The most popular perfume of the brand, and with good reason.
A lovely beginning of spicy jasmine ice cream over powdery patchouli, that gives way to a seductive dark boozy vanilla for more than half the day at arms length, while the usual Nest wet floral base blooms in the shadows. Gourmandish, but without the chewy praline one finds everywhere lately. There’s a sheerness that keeps it from seeming sticky, and the woods at the heart give it a nice backbone.
For those who’ve grown out of Bath & Body Works Warm Vanilla Sugar, but aren’t ready for Tom Ford’s Tobacco Vanille.
This album is a great tribute to all my favorite rock queens–here’s a celebration of Stevie Nicks.
Whew. The rollerball application might not be the way to sample this one.
One stripe on the wrist and I get Enormous Fruits, in a Carmen Miranda hat so huge it makes my eyes cross. Scrubbing twice knocks it back to a heavy raspberry rose headache, three feet off the skin, that no amount of dish detergent or aspirin can conquer. I tried Goo-Gone, and Ajax. It’s been two days. I’m contemplating one of those foot peel masks. And acupuncture. Maybe an orbital sander?
Opens with ice cream parlor raspberry syrup, that the Nest site describes as black plum and black cherry. A few florals giggle as they pass by, then the patchouli kicks in like teenager’s antiperspirant, warming and sweet, for several hours before fading to the skin.
My mother grew Queen Of The Night tulips–the original black ones. They smelled faintly of green grass and a bit of nutmeg.
Mozart’s iconic Queen of the Night aria is actually titled “When Hell Boils In My Heart,” and commands her daughter to commit patricide or she’ll disown her. (My first stepmother sang this–go figure.)
Y’know how when you pop a bottle of Zinfandel and get a big grape-y whiff that’s sort of sweet and exciting, but when you actually taste the wine, it’s drier with less fruity notes than you expected, so you’re kind of disappointed, even though it’s a reasonably nice wine for the price?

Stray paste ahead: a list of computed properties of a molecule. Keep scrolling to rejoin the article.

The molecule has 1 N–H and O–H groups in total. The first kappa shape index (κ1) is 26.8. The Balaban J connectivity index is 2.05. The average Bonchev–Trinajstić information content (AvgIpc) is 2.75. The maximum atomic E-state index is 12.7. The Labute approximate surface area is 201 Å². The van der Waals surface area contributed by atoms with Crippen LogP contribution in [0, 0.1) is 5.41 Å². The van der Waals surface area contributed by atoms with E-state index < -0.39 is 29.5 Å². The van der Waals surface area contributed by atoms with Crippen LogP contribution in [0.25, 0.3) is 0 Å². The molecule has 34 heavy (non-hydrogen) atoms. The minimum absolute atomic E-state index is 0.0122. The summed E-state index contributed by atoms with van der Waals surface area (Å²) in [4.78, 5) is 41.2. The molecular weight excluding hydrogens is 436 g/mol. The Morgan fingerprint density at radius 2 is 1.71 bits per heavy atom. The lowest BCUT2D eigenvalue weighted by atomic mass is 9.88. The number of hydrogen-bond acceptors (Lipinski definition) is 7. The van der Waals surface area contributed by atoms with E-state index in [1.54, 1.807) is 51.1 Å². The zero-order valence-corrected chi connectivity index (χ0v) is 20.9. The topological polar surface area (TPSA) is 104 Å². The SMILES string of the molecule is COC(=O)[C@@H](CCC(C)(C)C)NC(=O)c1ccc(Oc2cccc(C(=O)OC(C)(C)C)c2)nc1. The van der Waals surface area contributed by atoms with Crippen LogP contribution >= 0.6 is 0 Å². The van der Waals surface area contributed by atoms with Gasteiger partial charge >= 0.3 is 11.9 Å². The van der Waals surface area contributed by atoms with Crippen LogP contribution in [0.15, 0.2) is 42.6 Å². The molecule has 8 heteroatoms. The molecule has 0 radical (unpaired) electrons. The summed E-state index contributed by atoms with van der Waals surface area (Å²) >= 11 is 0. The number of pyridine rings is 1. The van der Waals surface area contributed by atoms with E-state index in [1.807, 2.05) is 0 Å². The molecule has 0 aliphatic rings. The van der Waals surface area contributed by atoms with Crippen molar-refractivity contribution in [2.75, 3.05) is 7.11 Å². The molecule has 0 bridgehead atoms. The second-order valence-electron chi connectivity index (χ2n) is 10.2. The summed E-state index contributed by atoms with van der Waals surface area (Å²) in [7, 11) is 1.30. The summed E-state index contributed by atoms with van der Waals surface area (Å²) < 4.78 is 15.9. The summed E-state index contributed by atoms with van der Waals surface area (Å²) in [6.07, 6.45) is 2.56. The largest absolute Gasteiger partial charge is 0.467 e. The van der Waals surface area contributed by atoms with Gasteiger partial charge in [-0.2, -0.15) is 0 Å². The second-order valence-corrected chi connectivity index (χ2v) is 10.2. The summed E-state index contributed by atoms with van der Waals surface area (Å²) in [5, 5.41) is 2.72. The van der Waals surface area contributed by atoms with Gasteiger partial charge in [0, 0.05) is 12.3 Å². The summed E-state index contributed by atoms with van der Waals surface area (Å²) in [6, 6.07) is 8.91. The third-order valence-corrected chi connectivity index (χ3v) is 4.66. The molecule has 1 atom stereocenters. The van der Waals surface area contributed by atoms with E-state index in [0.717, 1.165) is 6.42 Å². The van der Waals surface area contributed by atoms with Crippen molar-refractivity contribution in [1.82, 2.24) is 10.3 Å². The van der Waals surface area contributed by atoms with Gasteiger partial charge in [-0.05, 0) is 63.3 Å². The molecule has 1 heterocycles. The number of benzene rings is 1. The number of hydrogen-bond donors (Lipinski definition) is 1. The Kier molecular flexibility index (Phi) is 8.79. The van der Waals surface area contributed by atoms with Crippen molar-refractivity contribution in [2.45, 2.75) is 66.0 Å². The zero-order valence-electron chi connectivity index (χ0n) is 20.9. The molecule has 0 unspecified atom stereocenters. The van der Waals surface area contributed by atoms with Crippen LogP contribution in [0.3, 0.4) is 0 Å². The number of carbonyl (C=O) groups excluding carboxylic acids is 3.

This song by Kat Dahlia has no vines but is not disappointing at all.
The first spray is a sanitizing citrus that fades to weird artificial fantasy flowers–they feel a bit Tim Burton-ish, like they might eat your brains with slurping noises. The dry drown is very cool, a woodsy musk that does a chilly freshwater slow dive that lasts for hours and hours.
Masculine, in a modern knight errant on a trippy quest way, but a Lady-of-the-Lake could pull it off, too.
Tim Burton directed this cute video for the Killers.
The latest Nest is a big splash of generic herbal tea at the beginning, then gets greasy with coconut oil and milky white flowers for two hours. (Hibiscus is in the Malvaceae family, a kind of mallow, like ambrette–which explains the musky weight of the florals.) The bottom is actually a bit nice, amber making a long lasting Nutella accord on the skin, perhaps a nod to the warm Cocoa Woods, which I liked very much.
I imagine it’s better in high summer than early spring, but I’ll likely pass it along to someone who enjoys suntan lotion scents before then.
Love this cover, which has a certain weight, too. Last summer was cruel, but a lot of artists have produced some neat stuff during the quarantine.
Nest is hit or miss with me–though I love their pretty little bottles. White Sandalwood leans masculine with fresh cut wood and an earthy leathery note, and dry almonds–almost toasted, but not gourmand at all–and I like it. A little lasts a long time–too much explodes with Hypnotic Poison strength Sharpie marker. Pair with jeans and a flannel shirt.
Lily-of-the-valley after they’ve been beaten by rain storms, hothouse tropicals bruised by the automatic sprinkler– But then it goes overboard, into silage territory: a florist’s trimmings bucket and watermelon rind compost and fermented cucumber pulp.
Doesn’t come out of clothing until washed in hot water. If it were less heavy-handed I’d enjoy the weirdness of it, in an I Am Trash kind of way.
This Passiflora (a folk band out of Costa Rica) is not clumsy at all.